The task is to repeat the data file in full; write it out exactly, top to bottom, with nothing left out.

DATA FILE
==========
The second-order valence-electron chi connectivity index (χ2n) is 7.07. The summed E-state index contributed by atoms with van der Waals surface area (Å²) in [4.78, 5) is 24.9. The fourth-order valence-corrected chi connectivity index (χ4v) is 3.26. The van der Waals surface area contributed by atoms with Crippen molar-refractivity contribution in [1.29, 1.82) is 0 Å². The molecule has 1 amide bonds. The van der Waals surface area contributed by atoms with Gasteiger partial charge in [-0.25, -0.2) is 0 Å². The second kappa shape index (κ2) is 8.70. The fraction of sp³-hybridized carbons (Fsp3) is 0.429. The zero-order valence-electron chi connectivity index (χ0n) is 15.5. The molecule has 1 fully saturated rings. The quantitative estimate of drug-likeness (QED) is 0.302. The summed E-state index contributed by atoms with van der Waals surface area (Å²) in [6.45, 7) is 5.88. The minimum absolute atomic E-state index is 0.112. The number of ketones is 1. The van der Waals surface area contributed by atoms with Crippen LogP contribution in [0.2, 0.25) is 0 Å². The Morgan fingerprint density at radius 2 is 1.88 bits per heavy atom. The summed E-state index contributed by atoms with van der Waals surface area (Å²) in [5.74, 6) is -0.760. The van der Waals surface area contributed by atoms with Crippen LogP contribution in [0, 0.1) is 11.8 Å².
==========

The second-order valence-electron chi connectivity index (χ2n) is 7.07. The summed E-state index contributed by atoms with van der Waals surface area (Å²) in [4.78, 5) is 24.9. The fourth-order valence-corrected chi connectivity index (χ4v) is 3.26. The van der Waals surface area contributed by atoms with Crippen molar-refractivity contribution in [1.29, 1.82) is 0 Å². The molecule has 1 amide bonds. The van der Waals surface area contributed by atoms with Gasteiger partial charge in [-0.25, -0.2) is 0 Å². The second kappa shape index (κ2) is 8.70. The fraction of sp³-hybridized carbons (Fsp3) is 0.429. The zero-order valence-electron chi connectivity index (χ0n) is 15.5. The molecule has 1 fully saturated rings. The quantitative estimate of drug-likeness (QED) is 0.302. The summed E-state index contributed by atoms with van der Waals surface area (Å²) in [6.45, 7) is 5.88. The minimum absolute atomic E-state index is 0.112. The number of ketones is 1. The van der Waals surface area contributed by atoms with Crippen LogP contribution in [0.2, 0.25) is 0 Å². The Morgan fingerprint density at radius 2 is 1.88 bits per heavy atom. The summed E-state index contributed by atoms with van der Waals surface area (Å²) in [5.74, 6) is -0.760. The van der Waals surface area contributed by atoms with Crippen LogP contribution in [0, 0.1) is 11.8 Å².